Dedicated to the women who RIDE THEIR OWN motorcycles  



Is it spring yet? No, but maybe it's a good time to start getting into the 'mind set' of two wheeling. Well, actually, it's always good to keep mentally aware of everything going on whether you ride or drive.

Unfortunately, the accident stats for riders has been proportionately worse for riders than drivers the last few years. Some say it's the growing numbers, the age factor, etc. Despite factoring in all those things the stats for riders is going up while for drivers, it's going down. We aren't talking good numbers here either.

I think I'm going to start planting some 'seeds' and hopefully something will sprout and take root. Like some things about braking.

I'm sure that most everyone has seen the 'Real TV' spot where the sport rider hits the front brake and ends up on his head with the bike on top of him. Well, it's kind of true that it's not hard to do something like that. Modern disc brakes with multiple pistons and semi-metallic pads are truly wonderful ways to stop a bike compared to a rain soaked front drum brake. But take a good look at the bike. Its a sport bike. Very short wheelbase. The rider sits forward and high on his 32 inch seat height making his center of gravity very high. Grab the brake lever suddenly instead of squeezing those twin rotor, six piston calipers and no wonder it made a great video spot.

Kind of makes you apprehensive about really using your front brake doesn't it?

Here is why it shouldn't. Most of us are still riding good ol' steel framed bikes of various makes. That's a lot of weight. That spare seat behind you, though not generous, means the bike was made a bit longer to accommodate your passenger. Longer wheelbase. Unless you're 'ultra' tall, you flatfoot your bike and still have a bend in your knee. That's comfortably close to earth and the center of gravity pretty is proportionately lower. While these ramblings are broad generalizations, the point is that you can practice using your front brake and never worry about doing cartwheels. Isn't it a huge relief knowing that now?<g>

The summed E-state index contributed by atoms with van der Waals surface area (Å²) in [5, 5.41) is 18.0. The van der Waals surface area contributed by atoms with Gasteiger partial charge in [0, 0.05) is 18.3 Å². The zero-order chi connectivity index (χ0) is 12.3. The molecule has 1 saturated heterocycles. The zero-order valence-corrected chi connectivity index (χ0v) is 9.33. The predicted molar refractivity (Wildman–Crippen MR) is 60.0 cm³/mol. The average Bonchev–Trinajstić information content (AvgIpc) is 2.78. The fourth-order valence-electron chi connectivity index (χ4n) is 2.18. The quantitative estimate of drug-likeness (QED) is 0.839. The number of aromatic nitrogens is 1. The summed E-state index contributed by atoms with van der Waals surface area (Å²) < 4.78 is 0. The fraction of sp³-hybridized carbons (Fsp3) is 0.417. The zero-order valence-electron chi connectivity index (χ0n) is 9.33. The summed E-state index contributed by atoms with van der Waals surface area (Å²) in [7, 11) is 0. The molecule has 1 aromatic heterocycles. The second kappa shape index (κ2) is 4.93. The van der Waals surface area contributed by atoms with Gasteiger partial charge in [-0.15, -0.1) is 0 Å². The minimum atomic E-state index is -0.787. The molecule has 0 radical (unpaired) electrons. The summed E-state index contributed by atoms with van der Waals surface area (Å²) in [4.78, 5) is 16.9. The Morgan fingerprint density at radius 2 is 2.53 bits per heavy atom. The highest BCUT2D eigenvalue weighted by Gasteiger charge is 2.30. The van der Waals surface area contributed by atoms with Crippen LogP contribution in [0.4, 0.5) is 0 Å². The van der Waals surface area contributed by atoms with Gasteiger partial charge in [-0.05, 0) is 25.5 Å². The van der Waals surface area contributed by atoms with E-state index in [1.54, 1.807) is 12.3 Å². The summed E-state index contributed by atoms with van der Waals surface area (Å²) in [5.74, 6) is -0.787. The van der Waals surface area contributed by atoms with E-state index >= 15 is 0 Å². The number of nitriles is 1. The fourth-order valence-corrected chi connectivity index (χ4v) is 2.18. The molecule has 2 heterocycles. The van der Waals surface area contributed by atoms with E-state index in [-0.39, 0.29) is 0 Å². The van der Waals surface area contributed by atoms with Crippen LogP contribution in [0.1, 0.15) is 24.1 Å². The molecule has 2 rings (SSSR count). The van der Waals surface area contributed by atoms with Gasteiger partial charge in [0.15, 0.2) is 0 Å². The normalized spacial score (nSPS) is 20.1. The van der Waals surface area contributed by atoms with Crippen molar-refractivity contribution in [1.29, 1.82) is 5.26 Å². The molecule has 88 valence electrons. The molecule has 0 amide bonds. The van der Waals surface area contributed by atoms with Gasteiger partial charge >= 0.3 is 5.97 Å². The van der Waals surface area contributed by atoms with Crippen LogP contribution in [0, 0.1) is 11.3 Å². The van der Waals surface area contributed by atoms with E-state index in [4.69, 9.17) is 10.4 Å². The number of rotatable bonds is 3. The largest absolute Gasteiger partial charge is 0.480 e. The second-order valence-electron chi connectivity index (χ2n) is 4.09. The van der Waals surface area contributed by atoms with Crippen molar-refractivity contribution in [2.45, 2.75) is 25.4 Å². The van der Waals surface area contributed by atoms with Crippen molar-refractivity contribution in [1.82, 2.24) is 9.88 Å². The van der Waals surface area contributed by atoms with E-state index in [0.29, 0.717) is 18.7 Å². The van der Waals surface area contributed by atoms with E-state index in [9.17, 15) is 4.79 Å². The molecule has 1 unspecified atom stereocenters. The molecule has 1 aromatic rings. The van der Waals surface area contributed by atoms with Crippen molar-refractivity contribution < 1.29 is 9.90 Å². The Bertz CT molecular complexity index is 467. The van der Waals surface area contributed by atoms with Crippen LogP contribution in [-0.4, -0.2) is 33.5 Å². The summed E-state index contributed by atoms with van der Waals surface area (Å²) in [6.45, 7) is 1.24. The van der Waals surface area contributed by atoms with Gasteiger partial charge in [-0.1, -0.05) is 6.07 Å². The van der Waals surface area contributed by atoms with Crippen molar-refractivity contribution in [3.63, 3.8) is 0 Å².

So go ahead, practice serious front braking during the first thaw.

Chin up, focus on what's ahead. Squeeze the lever for a count of one, then proceed to apply steady, continuous pressure on the brake lever. The 'one' count lets the disc rotor and the pads rub and build up heat to brake more efficiently. Balls of the feet on the pegs and clamp the tank with your knees to stabilize your upper torso. I know, this is all common knowledge and not anything new. Mostly it's a reminder that skills quickly begin to degrade with time. More than we care to admit. Riding means maintaining a level of skill through practice and more practice. It's not like jumping in a car being able to just mash that brake pedal until all four wheels are smoking. There is a difference.

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SPEEDSLUG is a frequent contributor to the Women Riders International (WRI) Forum and has generously allowed us to post his tips at here at

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